SHF land in R&R need
Uganda is Africa’s 2nd biggest producer
‘000 hectares, 2014
Global & region
10th in world
2nd in Africa
‘000 tons, 2014
~75% of total land is in need of R&R
Coffee trees in Uganda are on average 50 years old. Most of them would require renovation or intensive rehabilitation alongside with GAP.
Tons per hectare
Significant potential for SHFs and national supply
Total national supply could increase ~15-55% if R&R and GAP is implemented on all SHF land in need of R&R2
(1) The current yield is calculated on the basis of SHF production divided by SHF land area, the potential yield uplift comes from the GCP study on Uganda: GCP, Uganda: GCP: Economic Viability of Coffee farming, 2017 – this study cites an average SHF yield of 0.625 tons/hectare;
(2) Rounded to the nearest 5%, estimate assumes that R&R and GAP increase yields with 86%, and the range reflects a 25-100% R&R success rate. Sources: FAOstat,Coffee production and land under coffee, 2014; ICO production statistics; Deloitte, Uganda Economic Outlook 2016: The story behind the numbers, 2016
Most SHFs are at the bottom of the pyramid
National production is dominated by SHFs
SHFs are predominately in loose value chains or weakly connected value chains, with unstable links to market. There are few (well functioning)aggregation points for farmers.
(~6-9% of global SHFs1)
# SHF land
(~95% of national land) – average farm size ~0.2-0.4 ha)
# SHF production
~90% of national production
Assessment of SHF orgs.
Coops are few and far in between and typically have low capacity.
Links to market
Sector is dominated by private sector agents and brokers at the aggregator level.
(1) Assuming a global SHF population of 20 million – estimates of farmers are high-level only and vary significantly;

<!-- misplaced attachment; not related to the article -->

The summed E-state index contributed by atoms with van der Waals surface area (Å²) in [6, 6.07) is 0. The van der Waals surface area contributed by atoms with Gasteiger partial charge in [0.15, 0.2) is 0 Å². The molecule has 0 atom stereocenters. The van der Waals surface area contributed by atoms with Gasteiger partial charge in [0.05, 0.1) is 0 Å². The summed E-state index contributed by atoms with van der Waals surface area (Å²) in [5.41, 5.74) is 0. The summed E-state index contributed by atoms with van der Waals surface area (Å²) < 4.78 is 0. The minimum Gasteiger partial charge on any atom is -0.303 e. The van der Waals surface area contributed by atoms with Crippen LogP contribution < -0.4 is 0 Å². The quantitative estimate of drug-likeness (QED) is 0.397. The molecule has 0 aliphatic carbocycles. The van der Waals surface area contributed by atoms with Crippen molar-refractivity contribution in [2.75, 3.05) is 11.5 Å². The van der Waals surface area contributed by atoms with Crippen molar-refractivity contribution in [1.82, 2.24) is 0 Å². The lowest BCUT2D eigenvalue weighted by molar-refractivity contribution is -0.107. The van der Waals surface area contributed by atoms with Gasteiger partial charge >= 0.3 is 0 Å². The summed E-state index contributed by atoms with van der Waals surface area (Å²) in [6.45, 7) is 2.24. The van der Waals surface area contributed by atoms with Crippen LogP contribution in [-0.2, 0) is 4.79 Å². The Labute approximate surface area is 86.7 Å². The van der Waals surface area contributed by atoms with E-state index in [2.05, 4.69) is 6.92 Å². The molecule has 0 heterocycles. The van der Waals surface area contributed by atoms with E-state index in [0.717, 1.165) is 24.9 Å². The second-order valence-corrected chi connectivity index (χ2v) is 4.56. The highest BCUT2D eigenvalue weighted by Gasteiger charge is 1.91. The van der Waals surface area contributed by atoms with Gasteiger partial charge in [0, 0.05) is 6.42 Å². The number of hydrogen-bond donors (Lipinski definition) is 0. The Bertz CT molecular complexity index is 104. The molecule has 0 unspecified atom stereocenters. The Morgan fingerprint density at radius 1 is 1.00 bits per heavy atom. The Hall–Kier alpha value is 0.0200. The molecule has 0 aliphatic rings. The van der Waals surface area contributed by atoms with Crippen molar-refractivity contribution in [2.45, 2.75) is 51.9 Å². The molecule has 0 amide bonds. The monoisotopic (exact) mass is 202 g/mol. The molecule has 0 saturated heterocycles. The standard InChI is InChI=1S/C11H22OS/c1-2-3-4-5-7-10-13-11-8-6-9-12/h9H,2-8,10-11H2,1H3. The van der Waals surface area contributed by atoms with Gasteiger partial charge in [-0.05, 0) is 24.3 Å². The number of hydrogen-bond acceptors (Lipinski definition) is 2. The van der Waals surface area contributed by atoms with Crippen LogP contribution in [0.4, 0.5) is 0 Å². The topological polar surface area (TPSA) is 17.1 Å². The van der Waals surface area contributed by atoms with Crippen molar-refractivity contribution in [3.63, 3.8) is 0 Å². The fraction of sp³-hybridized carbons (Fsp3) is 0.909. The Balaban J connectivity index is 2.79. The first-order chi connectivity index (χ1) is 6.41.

(2)According to UCDA in Daily Monitor, Low consumption affecting Uganda coffee prices, incomes, 2016. Source: GCP, Uganda: GCP: Economic Viability of Coffee farming, 2017; FAOstat, Coffee production and land under coffee, 2014; ICO production statistics; Deloitte, Uganda Economic Outlook 2016: The story behind the numbers, 2016
No direct R&R programs were observed, but HRNS has been working on systemic capacity building
HRNS – Building Coffee Farmers’ Alliances in Uganda
The project sought to improve livelihoods of coffee SHF through improved coffee production and increased revenues. The first step was to aggregate producers into organized groups. The project also created the apex organization “Uganda Coffee Farmers Alliance (UCFA)”.
There is a lot of work to be done to ensure the long-term supply of coffee from countries where the crop has long shaped the social and economic fabric. Learning to extend the life of their trees and improve yields helps farmers stabilize annual production and in turn, income, while the rest of the world benefits from a steady supply of quality coffee. Continue on to learn more about the immediate attention and action that is required to make this a reality.